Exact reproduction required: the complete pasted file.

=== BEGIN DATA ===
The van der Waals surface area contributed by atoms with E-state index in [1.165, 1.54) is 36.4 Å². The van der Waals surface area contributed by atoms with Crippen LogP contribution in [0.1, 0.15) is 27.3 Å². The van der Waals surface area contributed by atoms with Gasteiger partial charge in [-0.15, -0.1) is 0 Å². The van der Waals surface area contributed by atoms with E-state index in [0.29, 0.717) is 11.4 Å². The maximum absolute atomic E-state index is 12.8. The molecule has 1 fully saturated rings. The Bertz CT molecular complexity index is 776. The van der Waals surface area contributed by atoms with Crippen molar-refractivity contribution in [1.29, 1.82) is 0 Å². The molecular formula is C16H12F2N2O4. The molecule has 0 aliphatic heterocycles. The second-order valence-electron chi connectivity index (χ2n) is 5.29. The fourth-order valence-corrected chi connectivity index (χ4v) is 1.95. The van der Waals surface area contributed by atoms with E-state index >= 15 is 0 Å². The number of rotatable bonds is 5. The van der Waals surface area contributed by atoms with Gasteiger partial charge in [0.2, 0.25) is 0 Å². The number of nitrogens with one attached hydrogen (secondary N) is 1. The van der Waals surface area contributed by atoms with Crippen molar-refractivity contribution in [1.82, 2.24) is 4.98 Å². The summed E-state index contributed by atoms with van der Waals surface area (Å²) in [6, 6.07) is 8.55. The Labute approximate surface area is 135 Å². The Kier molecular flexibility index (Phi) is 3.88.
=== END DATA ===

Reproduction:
The van der Waals surface area contributed by atoms with E-state index in [1.165, 1.54) is 36.4 Å². The van der Waals surface area contributed by atoms with Crippen LogP contribution in [0.1, 0.15) is 27.3 Å². The van der Waals surface area contributed by atoms with Gasteiger partial charge in [-0.15, -0.1) is 0 Å². The van der Waals surface area contributed by atoms with E-state index in [0.29, 0.717) is 11.4 Å². The maximum absolute atomic E-state index is 12.8. The molecule has 1 fully saturated rings. The Bertz CT molecular complexity index is 776. The van der Waals surface area contributed by atoms with Crippen molar-refractivity contribution in [1.29, 1.82) is 0 Å². The molecular formula is C16H12F2N2O4. The molecule has 0 aliphatic heterocycles. The second-order valence-electron chi connectivity index (χ2n) is 5.29. The fourth-order valence-corrected chi connectivity index (χ4v) is 1.95. The van der Waals surface area contributed by atoms with E-state index >= 15 is 0 Å². The number of rotatable bonds is 5. The van der Waals surface area contributed by atoms with Gasteiger partial charge in [0.2, 0.25) is 0 Å². The number of nitrogens with one attached hydrogen (secondary N) is 1. The van der Waals surface area contributed by atoms with Crippen molar-refractivity contribution in [1.82, 2.24) is 4.98 Å². The summed E-state index contributed by atoms with van der Waals surface area (Å²) in [6, 6.07) is 8.55. The Labute approximate surface area is 135 Å². The Kier molecular flexibility index (Phi) is 3.88.